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  April 20, 2017

Profits Can be Made from Catastrophes With Disaster Capitalism


Antony Loewenstein, author of Disaster Capitalism: Making a Killing Out of Catastrophe, says companies that make profits from disasters around the world also have a vested interest in maintaining these disasters
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Profits Can be Made from Catastrophes With Disaster CapitalismGREGORY WILPERT: It's The Real News Network. I'm Gregory Wilpert, coming to you from Quito, Ecuador.

War, earthquakes, refugees, poverty -- we often think that all of these things are bad for business. However, according to the book, "Disaster Capitalism: Making a Killing Out of Catastrophe", by Antony Loewenstein, corporations and companies are finding ways to make more and more money out of disasters. Not only that, they manage to perpetuate the conditions of disaster, in order to profit ever more from them.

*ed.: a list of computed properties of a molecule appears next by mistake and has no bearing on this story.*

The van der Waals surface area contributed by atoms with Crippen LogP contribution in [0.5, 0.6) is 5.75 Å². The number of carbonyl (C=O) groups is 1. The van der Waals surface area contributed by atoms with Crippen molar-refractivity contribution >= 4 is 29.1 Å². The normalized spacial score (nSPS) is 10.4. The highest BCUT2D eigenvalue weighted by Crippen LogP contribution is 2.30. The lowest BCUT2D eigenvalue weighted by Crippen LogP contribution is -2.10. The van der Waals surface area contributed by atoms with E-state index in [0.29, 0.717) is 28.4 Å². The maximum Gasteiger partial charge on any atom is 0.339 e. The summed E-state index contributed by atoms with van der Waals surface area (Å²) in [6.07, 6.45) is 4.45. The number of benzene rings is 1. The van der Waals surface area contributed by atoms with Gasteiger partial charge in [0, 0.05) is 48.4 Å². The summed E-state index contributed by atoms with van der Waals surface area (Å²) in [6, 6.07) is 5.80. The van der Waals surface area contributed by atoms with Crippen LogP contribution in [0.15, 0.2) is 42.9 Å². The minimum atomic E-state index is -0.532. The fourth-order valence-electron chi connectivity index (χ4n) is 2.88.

Joining us today from Jerusalem is the book's author, Antony Loewenstein. Antony is an independent Australian journalist, documentary-maker and blogger, who has written for the BBC, The Nation and the Washington Post. He's also a weekly Guardian columnist, and the author of several best-selling books.

So good to have you with us today, Antony.

ANTONY LOEWENSTEIN: Thanks for having me. Thank you.

GREGORY WILPERT: Two of your blurbs on your book, the one by Naomi Klein and by Jeremy Scahill, essentially say that your book continues where Naomi Klein's book, "The Shock Doctrine", leaves off, and actually you make this argument more or less in the introduction of your book, as well. Explain to us briefly what the central argument of the "Shock Doctrine" was, and how your book continues Naomi Klein's analysis.